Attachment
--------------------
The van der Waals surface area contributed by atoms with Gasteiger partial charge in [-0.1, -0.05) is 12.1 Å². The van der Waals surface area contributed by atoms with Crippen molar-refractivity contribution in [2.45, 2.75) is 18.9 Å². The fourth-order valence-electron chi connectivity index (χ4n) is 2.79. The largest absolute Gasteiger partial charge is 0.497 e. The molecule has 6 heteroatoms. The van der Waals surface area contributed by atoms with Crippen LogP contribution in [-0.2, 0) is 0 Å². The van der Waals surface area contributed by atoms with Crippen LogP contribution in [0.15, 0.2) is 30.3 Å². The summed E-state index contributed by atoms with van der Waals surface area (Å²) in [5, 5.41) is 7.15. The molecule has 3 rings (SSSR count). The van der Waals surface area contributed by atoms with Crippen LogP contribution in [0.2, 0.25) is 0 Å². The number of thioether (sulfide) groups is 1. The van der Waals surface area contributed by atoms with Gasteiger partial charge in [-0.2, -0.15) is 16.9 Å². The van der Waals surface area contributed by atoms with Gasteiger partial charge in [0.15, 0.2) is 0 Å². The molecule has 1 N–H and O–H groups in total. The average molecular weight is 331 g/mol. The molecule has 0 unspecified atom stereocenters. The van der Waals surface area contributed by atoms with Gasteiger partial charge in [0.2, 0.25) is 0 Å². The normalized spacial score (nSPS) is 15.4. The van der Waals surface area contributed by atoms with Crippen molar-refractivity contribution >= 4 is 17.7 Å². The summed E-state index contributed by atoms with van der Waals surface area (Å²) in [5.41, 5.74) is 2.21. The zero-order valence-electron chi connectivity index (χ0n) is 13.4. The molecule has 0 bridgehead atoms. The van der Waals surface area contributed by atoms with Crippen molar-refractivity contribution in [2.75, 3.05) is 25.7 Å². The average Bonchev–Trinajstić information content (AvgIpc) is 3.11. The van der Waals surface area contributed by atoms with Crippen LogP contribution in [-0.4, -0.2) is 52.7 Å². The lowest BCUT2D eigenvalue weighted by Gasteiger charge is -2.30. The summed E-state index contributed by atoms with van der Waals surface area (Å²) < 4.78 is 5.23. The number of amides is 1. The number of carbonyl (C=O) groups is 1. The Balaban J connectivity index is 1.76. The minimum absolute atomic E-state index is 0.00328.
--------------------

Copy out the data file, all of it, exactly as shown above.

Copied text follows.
The van der Waals surface area contributed by atoms with Gasteiger partial charge in [-0.1, -0.05) is 12.1 Å². The van der Waals surface area contributed by atoms with Crippen molar-refractivity contribution in [2.45, 2.75) is 18.9 Å². The fourth-order valence-electron chi connectivity index (χ4n) is 2.79. The largest absolute Gasteiger partial charge is 0.497 e. The molecule has 6 heteroatoms. The van der Waals surface area contributed by atoms with Crippen LogP contribution in [-0.2, 0) is 0 Å². The van der Waals surface area contributed by atoms with Crippen LogP contribution in [0.15, 0.2) is 30.3 Å². The summed E-state index contributed by atoms with van der Waals surface area (Å²) in [5, 5.41) is 7.15. The molecule has 3 rings (SSSR count). The van der Waals surface area contributed by atoms with Crippen LogP contribution in [0.2, 0.25) is 0 Å². The number of thioether (sulfide) groups is 1. The van der Waals surface area contributed by atoms with Gasteiger partial charge in [-0.2, -0.15) is 16.9 Å². The van der Waals surface area contributed by atoms with Gasteiger partial charge in [0.15, 0.2) is 0 Å². The molecule has 1 N–H and O–H groups in total. The average molecular weight is 331 g/mol. The molecule has 0 unspecified atom stereocenters. The van der Waals surface area contributed by atoms with Gasteiger partial charge in [0.2, 0.25) is 0 Å². The normalized spacial score (nSPS) is 15.4. The van der Waals surface area contributed by atoms with Crippen molar-refractivity contribution >= 4 is 17.7 Å². The summed E-state index contributed by atoms with van der Waals surface area (Å²) in [5.41, 5.74) is 2.21. The zero-order valence-electron chi connectivity index (χ0n) is 13.4. The molecule has 0 bridgehead atoms. The van der Waals surface area contributed by atoms with Crippen molar-refractivity contribution in [2.75, 3.05) is 25.7 Å². The average Bonchev–Trinajstić information content (AvgIpc) is 3.11. The van der Waals surface area contributed by atoms with Crippen LogP contribution in [-0.4, -0.2) is 52.7 Å². The lowest BCUT2D eigenvalue weighted by Gasteiger charge is -2.30. The summed E-state index contributed by atoms with van der Waals surface area (Å²) < 4.78 is 5.23. The number of amides is 1. The number of carbonyl (C=O) groups is 1. The Balaban J connectivity index is 1.76. The minimum absolute atomic E-state index is 0.00328.